Enterprise mobility has been one of the hottest trends in the private and public sectors to date, while organizations have pushed to get a handle on the much higher volume of endpoints and greater diversity of operating systems that are now accessing the corporate infrastructure. In many ways, BYOD has represented one of the biggest threats to data and network security in recent memory, especially as so many firms have not yet modernized their protective frameworks in light of the unique demands of mobility. 

Hackers have appeared to be aggressive in their attacks on devices, especially those with the Android operating system, while malicious applications for virtually any type of OS has increased in prevalence and danger. Business leaders would do well to keep up with patch management protocols and implement more advanced access management controls before a bug translates to lost data and significant issues. 

Widespread vulnerability strikes Android
PC Magazine recently reported that security researchers have uncovered a bug that is believed to impact roughly 86 percent of all Android devices, while the vulnerability itself is on a relatively serious level. According to the news provider, although Google has continued to unveil newer, better versions of its operating system that patch bugs somewhat proactively, the major issue has been completely outside of the refinements.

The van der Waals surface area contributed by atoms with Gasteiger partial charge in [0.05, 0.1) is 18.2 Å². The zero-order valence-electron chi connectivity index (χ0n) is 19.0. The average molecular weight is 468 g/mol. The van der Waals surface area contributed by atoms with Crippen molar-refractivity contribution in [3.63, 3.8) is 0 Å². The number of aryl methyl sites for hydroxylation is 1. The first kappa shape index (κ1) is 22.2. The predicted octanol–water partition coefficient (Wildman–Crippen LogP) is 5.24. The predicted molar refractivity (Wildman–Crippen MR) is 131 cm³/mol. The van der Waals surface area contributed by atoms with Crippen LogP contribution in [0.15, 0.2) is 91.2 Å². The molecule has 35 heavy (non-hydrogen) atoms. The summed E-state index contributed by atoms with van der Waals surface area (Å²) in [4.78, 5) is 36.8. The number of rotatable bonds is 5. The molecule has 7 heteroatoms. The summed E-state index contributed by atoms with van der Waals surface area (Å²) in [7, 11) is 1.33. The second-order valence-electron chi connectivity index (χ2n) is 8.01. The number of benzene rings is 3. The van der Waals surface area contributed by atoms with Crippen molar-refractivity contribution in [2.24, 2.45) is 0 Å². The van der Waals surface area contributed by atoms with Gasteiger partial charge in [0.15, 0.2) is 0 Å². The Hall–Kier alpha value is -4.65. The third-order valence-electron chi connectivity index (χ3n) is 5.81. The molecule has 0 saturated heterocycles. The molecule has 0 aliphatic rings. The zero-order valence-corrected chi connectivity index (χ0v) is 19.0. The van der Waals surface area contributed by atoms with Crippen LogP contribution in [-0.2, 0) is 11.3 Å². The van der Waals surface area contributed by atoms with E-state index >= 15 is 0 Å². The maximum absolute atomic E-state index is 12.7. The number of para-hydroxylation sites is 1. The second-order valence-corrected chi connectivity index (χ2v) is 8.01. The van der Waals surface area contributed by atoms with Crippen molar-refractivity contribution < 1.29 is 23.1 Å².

Instead, researchers believe that the bug impacts the database that is used to store credentials of Android users, while hackers that know about it can access highly sensitive user information with ease. The source explained that the types of information that are at risk of breach because of this bug include PINs, unlock patterns, banking network credentials and network access keys. 

Businesses that have devices running on Android should ensure that their employees are aware of the bug and take the necessary steps to protect themselves from the potential fallout. 

How authentication can help
Regardless of whether Android or iOS phones are more popular in the workplace, the threat to corporate security is significant when allowing employees to use their personal devices. However, companies cannot simply avoid this trend, and must instead face it head on. 

By using more advanced authentication tools that anchor identities to a given device, the user experience will be improved and security better maintained over time, leading to more effective management of access and security regardless of which operating systems are in play.